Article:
Simply press the button "CONFIRM"



What are Bifocal Lenses (with a line)?

Bifocal Lenses with a Line: bifocal lenses have two points of focus. A small portion of the lens is reserved for the near-vision correction. The rest of the lens is usually for a distance correction.

Generally, when focusing on points farther away, you look up and through the distance portion of the lens. When focusing on reading material or near work up to about 18 inches away, you look down and through the bifocal segment of the lens.  All bifocal eyeglasses at our website are made of plastic index 1.56 and it comes automatically with anti-glare, anti-scratch and UV protection coatings. (except polarized lenses)


What is the difference between single-vision and progressive lenses?

Single-vision lenses offer one correction throughout the entire lens (usually for distance or reading).  Progressive lenses offer multiple focal corrections in one lens, providing a seamless transition from distance correction on top to reading correction on bottom. This means you can see your whole field of vision without switching between multiple pairs of glasses.


Do you offer bifocal or progressive lenses?

Yes!  We offer progressive glasses and progressive sunglasses. We also offer bifocal lenses


How are bifocal and free-form progressive lenses divided?

Typically, 60% of the lens height is reserved for distance vision and 40% for reading


What are Progressive Lenses without line? (What is Free-Form Progressive Lenses?)

Progressives provide a smooth transition from distance through intermediate to near, with all the in-between corrections included as well.  You can look up to see anything in the distance, look ahead to view your computer in the intermediate zone, and drop your gaze downward to read and do fine work comfortably in the close zone. That’s to say, progressive lenses are the closest to how natural vision is that you can get in a pair of prescription eyeglasses.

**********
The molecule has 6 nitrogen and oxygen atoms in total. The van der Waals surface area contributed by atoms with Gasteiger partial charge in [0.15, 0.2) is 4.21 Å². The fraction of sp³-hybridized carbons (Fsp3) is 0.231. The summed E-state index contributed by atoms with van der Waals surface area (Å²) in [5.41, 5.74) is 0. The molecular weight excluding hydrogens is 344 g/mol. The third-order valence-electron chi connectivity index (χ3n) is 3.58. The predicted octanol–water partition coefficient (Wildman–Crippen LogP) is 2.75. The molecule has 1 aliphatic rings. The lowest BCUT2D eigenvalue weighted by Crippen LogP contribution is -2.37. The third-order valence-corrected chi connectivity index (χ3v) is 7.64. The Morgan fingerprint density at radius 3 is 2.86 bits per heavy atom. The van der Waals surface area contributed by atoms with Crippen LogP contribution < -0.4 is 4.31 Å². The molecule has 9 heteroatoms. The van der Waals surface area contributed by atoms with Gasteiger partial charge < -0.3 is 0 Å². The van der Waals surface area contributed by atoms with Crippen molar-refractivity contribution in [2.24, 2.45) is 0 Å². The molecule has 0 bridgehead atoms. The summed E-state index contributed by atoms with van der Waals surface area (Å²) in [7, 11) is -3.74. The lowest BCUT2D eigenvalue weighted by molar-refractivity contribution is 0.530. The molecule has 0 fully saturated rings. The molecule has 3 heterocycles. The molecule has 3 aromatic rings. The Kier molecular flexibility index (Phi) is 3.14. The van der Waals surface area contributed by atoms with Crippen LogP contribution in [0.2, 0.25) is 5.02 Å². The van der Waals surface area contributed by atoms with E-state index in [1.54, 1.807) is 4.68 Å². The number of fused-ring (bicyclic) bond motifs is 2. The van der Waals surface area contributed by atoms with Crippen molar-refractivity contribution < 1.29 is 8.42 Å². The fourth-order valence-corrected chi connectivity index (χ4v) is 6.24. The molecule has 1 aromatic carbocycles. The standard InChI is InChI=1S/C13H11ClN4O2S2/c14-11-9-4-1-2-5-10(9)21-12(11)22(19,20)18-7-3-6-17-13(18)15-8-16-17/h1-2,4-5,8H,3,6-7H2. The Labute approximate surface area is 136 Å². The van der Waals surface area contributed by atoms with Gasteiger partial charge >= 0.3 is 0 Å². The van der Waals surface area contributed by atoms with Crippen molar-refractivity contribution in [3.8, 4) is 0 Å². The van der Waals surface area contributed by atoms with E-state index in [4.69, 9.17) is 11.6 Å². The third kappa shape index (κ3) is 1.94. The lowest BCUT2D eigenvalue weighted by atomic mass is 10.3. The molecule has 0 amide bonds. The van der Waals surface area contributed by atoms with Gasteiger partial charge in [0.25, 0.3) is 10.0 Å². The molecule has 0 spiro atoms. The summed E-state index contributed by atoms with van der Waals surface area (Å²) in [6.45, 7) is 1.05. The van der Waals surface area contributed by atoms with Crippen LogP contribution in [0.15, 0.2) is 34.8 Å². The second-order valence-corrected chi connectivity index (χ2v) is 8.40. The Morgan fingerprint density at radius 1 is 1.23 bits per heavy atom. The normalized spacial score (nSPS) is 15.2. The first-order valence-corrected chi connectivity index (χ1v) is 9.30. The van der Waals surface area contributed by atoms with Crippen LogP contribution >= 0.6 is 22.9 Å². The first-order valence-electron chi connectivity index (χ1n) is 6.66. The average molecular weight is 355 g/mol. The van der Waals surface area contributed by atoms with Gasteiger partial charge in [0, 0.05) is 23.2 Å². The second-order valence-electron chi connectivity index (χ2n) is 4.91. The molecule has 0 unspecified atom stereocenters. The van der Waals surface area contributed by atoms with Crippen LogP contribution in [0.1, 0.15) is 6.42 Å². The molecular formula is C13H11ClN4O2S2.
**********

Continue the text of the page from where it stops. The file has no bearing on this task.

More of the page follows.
What are photochromic lenses?

Photochromic lenses are specially treated to turn dark when exposed to UV light. When the lenses are out of the sunlight, they become clear again. This feature offers great comfort to wearers.  Photochromic lenses come with anti-reflective, anti-scratch, and 100% UV protection coatings.


What are Polarized lenses?

A Polarized lens is a sunglass lens that greatly reduces the glare from light that is Polarized horizontally, meaning the light reflecting off horizontal surfaces, such as a white sidewalk, a white-sand beach, snow, or sunlight reflecting on water.


What are Tint Lenses?

Tint Lenses are colored lenses and opposed to the changeable photochromic ones, the colors remain constant all the time. Tints are available on our glasses with the following colors: green, brown, grey, blue and purple (available 50% and 80%).  Light tints are used primarily for fashion purposes to enhance a wearer's looks. Darker tints allow the wearer to use the lenses as sunglasses.


What lens tint is right for me?

Do you want a tint to make your glasses dark sunglasses? Then go with a standard 80 percent tint.


If you just want a light tint, as a fashion statement or for eyestrain, go with a 50 percent tint.

A 50% tint, in brown or purple, reduces eyestrain and is good for activities requiring visual contrast. A 50% purple tint is recommended for people sensitive to light, especially people who get migraine headaches.


Can I order lenses that are both color tinted and photochromic?

Unfortunately, no. Due to the way basic color tint and photochromic are applied, they cannot be applied to the same lens and you must choose one or the other.


What’s the best way to clean my lenses?      

To clean your lenses, simply rinse them with a mild dish soap and lukewarm water, and dry them with a soft cloth. For day-to-day cleaning of light smudges, a few swipes of the glasses cloth included in your case should do the trick.  Please be careful to avoid using hot water on your lenses (especially if they are high-index lenses), as they can develop bubbles or cracks when exposed to high heat.